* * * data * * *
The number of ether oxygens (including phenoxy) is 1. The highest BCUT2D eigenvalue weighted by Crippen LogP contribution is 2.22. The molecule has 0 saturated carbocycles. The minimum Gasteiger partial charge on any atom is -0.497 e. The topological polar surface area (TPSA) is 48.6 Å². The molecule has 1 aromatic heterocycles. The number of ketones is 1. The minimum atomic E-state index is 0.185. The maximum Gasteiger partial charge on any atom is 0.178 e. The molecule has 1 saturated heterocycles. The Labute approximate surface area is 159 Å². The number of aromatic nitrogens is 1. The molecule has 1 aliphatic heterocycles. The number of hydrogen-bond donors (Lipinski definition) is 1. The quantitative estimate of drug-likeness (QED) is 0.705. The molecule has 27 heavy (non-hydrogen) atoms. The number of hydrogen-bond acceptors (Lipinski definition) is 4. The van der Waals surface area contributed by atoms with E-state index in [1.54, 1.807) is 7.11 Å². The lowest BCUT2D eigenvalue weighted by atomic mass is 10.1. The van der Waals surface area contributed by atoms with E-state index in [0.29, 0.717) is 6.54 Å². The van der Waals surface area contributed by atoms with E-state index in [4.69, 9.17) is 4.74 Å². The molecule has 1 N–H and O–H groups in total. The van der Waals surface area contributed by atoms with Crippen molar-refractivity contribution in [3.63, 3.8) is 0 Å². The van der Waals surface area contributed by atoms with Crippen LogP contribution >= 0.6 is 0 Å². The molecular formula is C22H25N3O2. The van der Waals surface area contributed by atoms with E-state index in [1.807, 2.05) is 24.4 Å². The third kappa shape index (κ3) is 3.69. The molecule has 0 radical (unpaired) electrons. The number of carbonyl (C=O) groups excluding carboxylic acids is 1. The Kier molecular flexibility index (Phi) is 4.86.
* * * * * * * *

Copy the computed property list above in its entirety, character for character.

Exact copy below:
The number of ether oxygens (including phenoxy) is 1. The highest BCUT2D eigenvalue weighted by Crippen LogP contribution is 2.22. The molecule has 0 saturated carbocycles. The minimum Gasteiger partial charge on any atom is -0.497 e. The topological polar surface area (TPSA) is 48.6 Å². The molecule has 1 aromatic heterocycles. The number of ketones is 1. The minimum atomic E-state index is 0.185. The maximum Gasteiger partial charge on any atom is 0.178 e. The molecule has 1 saturated heterocycles. The Labute approximate surface area is 159 Å². The number of aromatic nitrogens is 1. The molecule has 1 aliphatic heterocycles. The number of hydrogen-bond donors (Lipinski definition) is 1. The quantitative estimate of drug-likeness (QED) is 0.705. The molecule has 27 heavy (non-hydrogen) atoms. The number of hydrogen-bond acceptors (Lipinski definition) is 4. The van der Waals surface area contributed by atoms with E-state index in [1.54, 1.807) is 7.11 Å². The lowest BCUT2D eigenvalue weighted by atomic mass is 10.1. The van der Waals surface area contributed by atoms with E-state index in [0.29, 0.717) is 6.54 Å². The van der Waals surface area contributed by atoms with E-state index in [4.69, 9.17) is 4.74 Å². The molecule has 1 N–H and O–H groups in total. The van der Waals surface area contributed by atoms with Crippen molar-refractivity contribution in [3.63, 3.8) is 0 Å². The van der Waals surface area contributed by atoms with Crippen LogP contribution >= 0.6 is 0 Å². The molecular formula is C22H25N3O2. The van der Waals surface area contributed by atoms with E-state index in [1.807, 2.05) is 24.4 Å². The third kappa shape index (κ3) is 3.69. The molecule has 0 radical (unpaired) electrons. The number of carbonyl (C=O) groups excluding carboxylic acids is 1. The Kier molecular flexibility index (Phi) is 4.86.